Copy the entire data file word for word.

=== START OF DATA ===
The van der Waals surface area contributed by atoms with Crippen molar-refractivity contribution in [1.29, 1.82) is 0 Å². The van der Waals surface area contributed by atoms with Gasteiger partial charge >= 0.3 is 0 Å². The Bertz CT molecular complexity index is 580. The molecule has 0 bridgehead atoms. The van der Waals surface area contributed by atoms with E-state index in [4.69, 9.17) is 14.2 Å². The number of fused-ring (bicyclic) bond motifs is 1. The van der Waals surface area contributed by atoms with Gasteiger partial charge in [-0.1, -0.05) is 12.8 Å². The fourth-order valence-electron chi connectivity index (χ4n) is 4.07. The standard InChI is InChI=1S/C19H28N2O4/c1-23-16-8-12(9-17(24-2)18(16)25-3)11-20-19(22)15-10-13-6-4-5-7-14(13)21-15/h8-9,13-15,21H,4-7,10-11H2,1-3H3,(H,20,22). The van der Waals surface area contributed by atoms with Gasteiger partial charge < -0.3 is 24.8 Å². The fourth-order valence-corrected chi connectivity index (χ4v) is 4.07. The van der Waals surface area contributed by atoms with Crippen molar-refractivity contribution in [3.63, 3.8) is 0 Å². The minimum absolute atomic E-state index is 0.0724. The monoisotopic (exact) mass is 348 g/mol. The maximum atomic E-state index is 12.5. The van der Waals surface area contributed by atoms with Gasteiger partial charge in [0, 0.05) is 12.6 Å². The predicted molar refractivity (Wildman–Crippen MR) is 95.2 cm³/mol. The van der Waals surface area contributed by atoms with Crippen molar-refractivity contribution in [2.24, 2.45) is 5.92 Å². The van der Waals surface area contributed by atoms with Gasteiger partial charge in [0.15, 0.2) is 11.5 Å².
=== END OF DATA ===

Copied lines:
The van der Waals surface area contributed by atoms with Crippen molar-refractivity contribution in [1.29, 1.82) is 0 Å². The van der Waals surface area contributed by atoms with Gasteiger partial charge >= 0.3 is 0 Å². The Bertz CT molecular complexity index is 580. The molecule has 0 bridgehead atoms. The van der Waals surface area contributed by atoms with E-state index in [4.69, 9.17) is 14.2 Å². The number of fused-ring (bicyclic) bond motifs is 1. The van der Waals surface area contributed by atoms with Gasteiger partial charge in [-0.1, -0.05) is 12.8 Å². The fourth-order valence-electron chi connectivity index (χ4n) is 4.07. The standard InChI is InChI=1S/C19H28N2O4/c1-23-16-8-12(9-17(24-2)18(16)25-3)11-20-19(22)15-10-13-6-4-5-7-14(13)21-15/h8-9,13-15,21H,4-7,10-11H2,1-3H3,(H,20,22). The van der Waals surface area contributed by atoms with Gasteiger partial charge < -0.3 is 24.8 Å². The fourth-order valence-corrected chi connectivity index (χ4v) is 4.07. The van der Waals surface area contributed by atoms with Crippen molar-refractivity contribution in [3.63, 3.8) is 0 Å². The minimum absolute atomic E-state index is 0.0724. The monoisotopic (exact) mass is 348 g/mol. The maximum atomic E-state index is 12.5. The van der Waals surface area contributed by atoms with Gasteiger partial charge in [0, 0.05) is 12.6 Å². The predicted molar refractivity (Wildman–Crippen MR) is 95.2 cm³/mol. The van der Waals surface area contributed by atoms with Crippen molar-refractivity contribution in [2.24, 2.45) is 5.92 Å². The van der Waals surface area contributed by atoms with Gasteiger partial charge in [0.15, 0.2) is 11.5 Å².